Archive for August, 2010

My spice cabinet feels incomplete without cinnamon in it. This warming, spicy, sensual herb has been in heavy rotation in my home for awhile. Oatmeal is half asleep without a few dashes of cinnamon in it to wake it up. Chai, sorrel, banana bread–even carrots, all benefit from generous sprinklings of cinnamon in my kitchen.

Sometimes I boil water with cinnamon in it just so that aroma can sweeten the air in the house. I call it kitchen aromatherapy. (Real estate agents actually do this sometimes in the homes they are showing to inspire feelings of comfort and warmth in prospective buyers. Come to think of it, cinnamon is also said to attract money. So next time you hang out with a real estate agent don’t be surprised at the lingering scent of cinnamon.)

But the truth is that although I know that cinnamon is great for our digestive systems and our circulation and even though I have found it useful in combating congestion and colds, I never really gave cinnamon the respect it deserves as a powerful medicine until a few months back when it got my father out of a crisis.

My parents were moving to another state. All of their stuff was in their new house and they had taken one last trip here to New York to tie up some loose ends. I was seeing them in the space I had grown up in for the last time.

“Look at your father. Something is not right,” my mother said.

I looked at my father and it was true that something seemed off but I did not know what. My father has a variety of ailments; however, his type II diabetes is the one that causes the most problems. After a little conversation, my mother and I decided that we needed to check my father’s blood sugar. Turned out that the machine was at their new house. I had a feeling that his blood sugar was elevated. My mother was beginning to panic and threatened to call 911.

I decided we should get a blood sugar monitor. Then one herb came to me: cinnamon. There was none in the house, but unlike many herbs we could get this one anywhere at anytime. I had been taught that cinnamon balances blood sugar,  so I put faith in it being able to help my father whether his blood sugar was elevated or low.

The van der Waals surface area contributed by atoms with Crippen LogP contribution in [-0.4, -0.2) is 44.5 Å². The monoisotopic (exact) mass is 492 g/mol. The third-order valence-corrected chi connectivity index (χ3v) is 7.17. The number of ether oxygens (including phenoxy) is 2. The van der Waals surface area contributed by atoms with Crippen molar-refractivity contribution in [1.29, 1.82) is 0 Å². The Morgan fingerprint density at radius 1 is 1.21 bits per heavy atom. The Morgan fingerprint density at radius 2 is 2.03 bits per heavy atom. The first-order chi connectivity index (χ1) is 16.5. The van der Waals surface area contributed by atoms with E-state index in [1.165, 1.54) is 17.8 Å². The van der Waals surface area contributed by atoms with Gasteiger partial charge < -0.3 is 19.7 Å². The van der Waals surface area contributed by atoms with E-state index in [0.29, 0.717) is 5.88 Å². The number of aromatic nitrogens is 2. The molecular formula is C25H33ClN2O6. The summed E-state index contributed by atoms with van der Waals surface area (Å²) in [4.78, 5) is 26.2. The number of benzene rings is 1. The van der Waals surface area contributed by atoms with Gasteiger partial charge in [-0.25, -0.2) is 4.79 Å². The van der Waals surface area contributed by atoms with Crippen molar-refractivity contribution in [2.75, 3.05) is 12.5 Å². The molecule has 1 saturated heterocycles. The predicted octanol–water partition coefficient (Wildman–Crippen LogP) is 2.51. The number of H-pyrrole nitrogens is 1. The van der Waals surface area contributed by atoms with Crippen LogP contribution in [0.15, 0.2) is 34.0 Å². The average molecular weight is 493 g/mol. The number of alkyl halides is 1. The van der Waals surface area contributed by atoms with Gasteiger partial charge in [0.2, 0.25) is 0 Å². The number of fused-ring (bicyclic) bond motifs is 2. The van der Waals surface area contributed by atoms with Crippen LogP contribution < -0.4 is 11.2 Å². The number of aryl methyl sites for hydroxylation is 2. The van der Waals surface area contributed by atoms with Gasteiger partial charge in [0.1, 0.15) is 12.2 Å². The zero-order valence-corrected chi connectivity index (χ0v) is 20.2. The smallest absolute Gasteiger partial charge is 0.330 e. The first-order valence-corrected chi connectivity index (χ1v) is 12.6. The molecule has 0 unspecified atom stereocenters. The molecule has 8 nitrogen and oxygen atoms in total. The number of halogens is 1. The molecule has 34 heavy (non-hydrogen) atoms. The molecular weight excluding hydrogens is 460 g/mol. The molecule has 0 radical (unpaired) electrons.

My (fabulous) husband ran to the store and returned with a blood sugar reader and a bottle of cinnamon. My father’s blood sugar was 152 at that point. My mother was still thinking of 911. I took a teaspoon of cinnamon, stirred it into an eight ounce glass of water and sang a quick prayer to Oshun. 40 minutes later my father’s blood sugar was down to 98.

That night I learned that cinnamon is more than a fabulous culinary spice. Cinnamon is indeed medicine.

Have you had any healing encounters with cinnamon?

Ekere’s Special-Tea

(This is my slight twist on masala chai)

  • Three cups of water
  • 2 tablespoons roasted dandelion root (you can either roast dried dandelion roots in an oven or get roasted dandelion root tea bags from Traditional Medicinals)
  • 1/8 teaspoon ground cinnamon
  • 3 green cardamom pods
  • a sprinkling of ground black pepper
  • 3 1/4 inch round slices of fresh ginger
  • honey
  • Whatever kind of milk you use

Prepare roasted dandelion tea and let it it sit in a pot.

Pound your fresh ginger with a mortar and pestle.

Put the cinnamon, cardamom, black pepper and pounded ginger in a skillet on low heat. Warm the herbs until the cinnamon changes color and the mixture is fragrant. Turn the heat off.

Spoon some of your tea into the skillet to pick up all the herbs.  Pour this into your pot of dandelion tea. Let the herbs and dandelion root tea simmer very gently, covered, for at least 15 minutes. Add whatever milk you use to taste. Let this simmer very gently for another 20 minutes. Add honey or agave or stevia and serve.


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